In April 2010 Lily Leung, a 29-year-old Toronto native, quit her full-time 9-5 job, ended her long-term relationship, and set out to learn what it would feel like to travel solo for the first time. She ventured around the globe for 13 months learning how to survive, support herself, and be her own companion as she learned more about herself than she ever expected to. “I feel like I’ve had an emotional growth spurt,” she writes on her blog about her travels, Explore For A Year. Check it out for tips on getting to know yourself, breaking the status quo, and making positive change.
Now home for the holidays in Toronto, we caught up with Lily. Below, she shares the three biggest lessons she learned from her year exploring:
- When in doubt, choose change. It’s easy to stay with status quo instead of following what your gut tells you. Maybe its seems too risky, unconventional or just plain scary, but each time you push yourself beyond what you thought you were capable of, you grow more into the person you’re meant to be.
- Anticipation of pain is more painful than the event itself. We spend a lot of emotional worrying about what might happen, imagining what-if scenarios, building contingency plans for worse case outcomes. In my case, worrying about people’s disapprovals or about feeling lonely, homesick. When then the actual event started happening, things weren’t nearly as bad, in fact they turned out quite great! If you find yourself worrying, rehearse the best case scenario instead and know that whatever difficulties you imagine or experience, they will all pass in the long run.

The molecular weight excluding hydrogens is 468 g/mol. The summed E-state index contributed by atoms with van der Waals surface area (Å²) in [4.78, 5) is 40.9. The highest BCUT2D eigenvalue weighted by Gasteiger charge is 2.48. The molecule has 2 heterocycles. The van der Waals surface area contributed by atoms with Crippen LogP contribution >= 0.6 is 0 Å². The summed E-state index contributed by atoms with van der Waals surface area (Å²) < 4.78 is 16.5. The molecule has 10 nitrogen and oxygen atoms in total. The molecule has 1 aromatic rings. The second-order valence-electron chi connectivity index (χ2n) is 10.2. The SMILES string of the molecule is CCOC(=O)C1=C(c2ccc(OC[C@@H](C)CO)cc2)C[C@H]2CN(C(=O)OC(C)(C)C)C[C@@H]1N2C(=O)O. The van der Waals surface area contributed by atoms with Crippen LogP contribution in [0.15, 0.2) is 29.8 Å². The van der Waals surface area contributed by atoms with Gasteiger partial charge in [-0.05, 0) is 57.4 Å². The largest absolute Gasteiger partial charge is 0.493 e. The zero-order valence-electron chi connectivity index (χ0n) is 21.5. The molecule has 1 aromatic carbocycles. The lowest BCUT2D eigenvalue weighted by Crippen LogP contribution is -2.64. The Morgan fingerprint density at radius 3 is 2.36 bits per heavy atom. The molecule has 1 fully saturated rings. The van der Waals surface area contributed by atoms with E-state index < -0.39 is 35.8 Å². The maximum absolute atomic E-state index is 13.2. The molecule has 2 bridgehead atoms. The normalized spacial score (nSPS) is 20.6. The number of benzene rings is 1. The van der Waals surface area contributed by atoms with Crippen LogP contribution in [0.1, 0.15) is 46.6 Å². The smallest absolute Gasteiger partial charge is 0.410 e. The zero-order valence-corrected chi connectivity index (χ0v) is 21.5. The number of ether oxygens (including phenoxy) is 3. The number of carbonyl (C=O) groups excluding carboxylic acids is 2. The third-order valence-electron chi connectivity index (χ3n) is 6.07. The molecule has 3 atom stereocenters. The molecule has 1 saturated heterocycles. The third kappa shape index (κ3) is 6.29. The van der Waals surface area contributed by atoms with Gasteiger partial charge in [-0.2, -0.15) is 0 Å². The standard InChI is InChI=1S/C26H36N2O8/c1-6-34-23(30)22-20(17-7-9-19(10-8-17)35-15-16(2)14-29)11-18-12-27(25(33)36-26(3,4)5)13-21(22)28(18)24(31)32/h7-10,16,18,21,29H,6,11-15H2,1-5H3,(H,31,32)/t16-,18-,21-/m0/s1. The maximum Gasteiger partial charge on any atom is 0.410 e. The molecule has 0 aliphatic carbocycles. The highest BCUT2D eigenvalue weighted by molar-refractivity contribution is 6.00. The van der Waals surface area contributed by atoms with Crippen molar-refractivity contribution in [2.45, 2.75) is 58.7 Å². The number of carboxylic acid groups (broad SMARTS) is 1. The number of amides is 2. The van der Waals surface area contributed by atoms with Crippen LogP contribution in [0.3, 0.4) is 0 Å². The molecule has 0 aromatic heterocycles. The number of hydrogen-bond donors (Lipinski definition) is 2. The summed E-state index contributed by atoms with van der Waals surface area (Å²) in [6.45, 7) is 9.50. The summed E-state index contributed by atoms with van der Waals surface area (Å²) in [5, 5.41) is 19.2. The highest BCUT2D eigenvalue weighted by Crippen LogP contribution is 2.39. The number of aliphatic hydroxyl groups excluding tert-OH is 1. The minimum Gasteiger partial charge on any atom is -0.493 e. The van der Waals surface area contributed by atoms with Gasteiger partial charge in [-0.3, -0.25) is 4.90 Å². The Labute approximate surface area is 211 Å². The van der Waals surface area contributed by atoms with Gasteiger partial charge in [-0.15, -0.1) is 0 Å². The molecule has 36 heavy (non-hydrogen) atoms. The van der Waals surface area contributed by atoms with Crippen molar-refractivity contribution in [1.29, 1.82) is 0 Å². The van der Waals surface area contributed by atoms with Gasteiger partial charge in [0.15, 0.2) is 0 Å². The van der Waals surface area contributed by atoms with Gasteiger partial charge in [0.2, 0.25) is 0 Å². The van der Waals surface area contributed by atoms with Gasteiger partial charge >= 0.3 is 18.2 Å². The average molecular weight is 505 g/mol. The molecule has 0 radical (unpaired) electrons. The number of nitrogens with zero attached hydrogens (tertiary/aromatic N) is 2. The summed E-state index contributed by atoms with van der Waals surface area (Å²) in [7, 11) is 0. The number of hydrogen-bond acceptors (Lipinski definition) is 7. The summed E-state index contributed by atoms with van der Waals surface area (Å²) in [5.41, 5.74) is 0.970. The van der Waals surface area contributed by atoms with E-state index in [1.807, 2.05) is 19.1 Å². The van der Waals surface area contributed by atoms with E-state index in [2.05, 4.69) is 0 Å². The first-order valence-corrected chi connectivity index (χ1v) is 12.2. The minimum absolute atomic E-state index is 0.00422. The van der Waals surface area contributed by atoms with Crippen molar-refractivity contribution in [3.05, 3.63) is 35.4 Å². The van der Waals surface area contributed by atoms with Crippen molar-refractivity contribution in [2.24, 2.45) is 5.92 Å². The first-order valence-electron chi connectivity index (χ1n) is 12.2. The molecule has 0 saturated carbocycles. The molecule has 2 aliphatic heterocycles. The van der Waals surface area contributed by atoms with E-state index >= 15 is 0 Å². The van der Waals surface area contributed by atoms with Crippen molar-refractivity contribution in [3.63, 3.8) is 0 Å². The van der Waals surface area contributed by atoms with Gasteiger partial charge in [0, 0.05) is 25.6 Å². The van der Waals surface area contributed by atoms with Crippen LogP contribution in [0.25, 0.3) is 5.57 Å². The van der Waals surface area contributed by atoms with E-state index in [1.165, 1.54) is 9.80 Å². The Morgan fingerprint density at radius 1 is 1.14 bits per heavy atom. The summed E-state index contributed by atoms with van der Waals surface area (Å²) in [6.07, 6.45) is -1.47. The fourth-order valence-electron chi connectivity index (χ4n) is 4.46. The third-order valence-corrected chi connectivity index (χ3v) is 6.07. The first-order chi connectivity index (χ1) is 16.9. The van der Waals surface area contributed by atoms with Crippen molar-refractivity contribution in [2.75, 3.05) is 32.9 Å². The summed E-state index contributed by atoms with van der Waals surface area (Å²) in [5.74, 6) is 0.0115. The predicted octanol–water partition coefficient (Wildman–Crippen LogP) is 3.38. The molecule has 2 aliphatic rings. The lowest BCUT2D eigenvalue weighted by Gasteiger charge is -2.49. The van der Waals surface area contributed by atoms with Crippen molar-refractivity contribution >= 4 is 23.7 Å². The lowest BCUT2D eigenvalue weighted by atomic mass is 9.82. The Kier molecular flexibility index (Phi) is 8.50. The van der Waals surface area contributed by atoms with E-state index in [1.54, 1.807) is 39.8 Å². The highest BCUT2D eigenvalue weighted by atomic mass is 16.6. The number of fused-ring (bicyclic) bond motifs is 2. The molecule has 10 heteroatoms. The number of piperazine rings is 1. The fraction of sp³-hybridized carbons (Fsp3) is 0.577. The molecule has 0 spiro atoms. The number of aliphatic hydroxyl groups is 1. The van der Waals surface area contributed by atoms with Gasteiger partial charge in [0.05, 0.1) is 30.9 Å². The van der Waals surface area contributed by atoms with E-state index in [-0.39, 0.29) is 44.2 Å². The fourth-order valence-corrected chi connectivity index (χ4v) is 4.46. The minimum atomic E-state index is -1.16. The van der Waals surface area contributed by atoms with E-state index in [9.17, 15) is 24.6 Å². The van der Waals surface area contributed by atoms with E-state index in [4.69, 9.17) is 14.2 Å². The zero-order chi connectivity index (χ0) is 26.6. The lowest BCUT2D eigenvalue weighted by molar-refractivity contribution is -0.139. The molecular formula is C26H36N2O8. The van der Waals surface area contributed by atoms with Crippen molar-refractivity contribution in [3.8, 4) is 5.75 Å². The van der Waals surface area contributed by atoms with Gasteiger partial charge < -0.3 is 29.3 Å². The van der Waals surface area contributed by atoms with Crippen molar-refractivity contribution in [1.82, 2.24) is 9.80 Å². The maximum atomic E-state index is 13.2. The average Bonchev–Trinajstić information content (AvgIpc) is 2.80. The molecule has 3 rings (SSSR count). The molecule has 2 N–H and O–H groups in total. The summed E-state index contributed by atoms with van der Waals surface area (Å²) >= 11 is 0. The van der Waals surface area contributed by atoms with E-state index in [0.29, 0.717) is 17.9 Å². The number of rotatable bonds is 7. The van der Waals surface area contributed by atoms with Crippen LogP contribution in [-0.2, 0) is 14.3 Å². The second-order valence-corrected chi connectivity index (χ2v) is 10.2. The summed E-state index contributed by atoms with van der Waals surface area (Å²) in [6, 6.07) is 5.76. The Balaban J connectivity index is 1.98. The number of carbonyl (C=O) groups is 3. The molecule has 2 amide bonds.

- Things will work out and you’ll have help on your journey. When we start going off the conventional path, you might feel alone or wonder if you’ll end up worse off than you were before. Have faith things will be fine. If you pursue your dreams and open up, you may be surprised by the amount of help you’ll get for your journey. Just through selling my belongings, I made a friend who helped me plan my entire trip to Thailand, and a scriptwriter who gave my plants a good home and guide me on how to be a more productive writer (which I’m still practicing).
Is there something you’ve dreamed of doing with you’re life that you’re acting on? Or any big lessons you’ve learned from times you have challenged yourself? We’d love to hear about it in the comments section.